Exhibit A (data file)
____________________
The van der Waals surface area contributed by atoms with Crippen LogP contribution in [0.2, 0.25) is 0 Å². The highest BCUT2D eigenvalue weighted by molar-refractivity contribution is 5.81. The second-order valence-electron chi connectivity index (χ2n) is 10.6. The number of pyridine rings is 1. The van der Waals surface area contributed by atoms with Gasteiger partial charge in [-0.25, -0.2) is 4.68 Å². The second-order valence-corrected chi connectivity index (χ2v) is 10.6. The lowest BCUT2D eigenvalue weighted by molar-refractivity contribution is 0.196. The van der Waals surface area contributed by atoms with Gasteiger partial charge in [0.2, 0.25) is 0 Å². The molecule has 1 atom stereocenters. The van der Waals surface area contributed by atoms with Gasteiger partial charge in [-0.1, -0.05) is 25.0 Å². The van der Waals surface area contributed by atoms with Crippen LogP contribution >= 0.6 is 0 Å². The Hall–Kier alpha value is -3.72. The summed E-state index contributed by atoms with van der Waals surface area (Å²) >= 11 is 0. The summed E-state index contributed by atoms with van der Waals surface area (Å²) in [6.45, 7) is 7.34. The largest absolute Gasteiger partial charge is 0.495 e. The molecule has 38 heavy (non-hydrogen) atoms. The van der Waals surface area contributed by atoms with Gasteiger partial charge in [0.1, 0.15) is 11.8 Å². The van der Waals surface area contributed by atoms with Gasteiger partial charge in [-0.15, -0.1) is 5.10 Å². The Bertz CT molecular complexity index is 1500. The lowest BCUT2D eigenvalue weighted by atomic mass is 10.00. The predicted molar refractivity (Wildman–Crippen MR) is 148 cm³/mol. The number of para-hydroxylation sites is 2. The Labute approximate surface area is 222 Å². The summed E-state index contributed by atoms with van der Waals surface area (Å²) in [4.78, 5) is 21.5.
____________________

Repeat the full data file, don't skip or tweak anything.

The van der Waals surface area contributed by atoms with Crippen LogP contribution in [0.2, 0.25) is 0 Å². The highest BCUT2D eigenvalue weighted by molar-refractivity contribution is 5.81. The second-order valence-electron chi connectivity index (χ2n) is 10.6. The number of pyridine rings is 1. The van der Waals surface area contributed by atoms with Gasteiger partial charge in [-0.25, -0.2) is 4.68 Å². The second-order valence-corrected chi connectivity index (χ2v) is 10.6. The lowest BCUT2D eigenvalue weighted by molar-refractivity contribution is 0.196. The van der Waals surface area contributed by atoms with Gasteiger partial charge in [0.2, 0.25) is 0 Å². The molecule has 1 atom stereocenters. The van der Waals surface area contributed by atoms with Gasteiger partial charge in [-0.1, -0.05) is 25.0 Å². The van der Waals surface area contributed by atoms with Crippen LogP contribution >= 0.6 is 0 Å². The Hall–Kier alpha value is -3.72. The summed E-state index contributed by atoms with van der Waals surface area (Å²) >= 11 is 0. The summed E-state index contributed by atoms with van der Waals surface area (Å²) in [6.45, 7) is 7.34. The largest absolute Gasteiger partial charge is 0.495 e. The molecule has 38 heavy (non-hydrogen) atoms. The van der Waals surface area contributed by atoms with Gasteiger partial charge in [0.1, 0.15) is 11.8 Å². The van der Waals surface area contributed by atoms with Gasteiger partial charge in [-0.15, -0.1) is 5.10 Å². The Bertz CT molecular complexity index is 1500. The lowest BCUT2D eigenvalue weighted by atomic mass is 10.00. The predicted molar refractivity (Wildman–Crippen MR) is 148 cm³/mol. The number of para-hydroxylation sites is 2. The Labute approximate surface area is 222 Å². The summed E-state index contributed by atoms with van der Waals surface area (Å²) in [4.78, 5) is 21.5.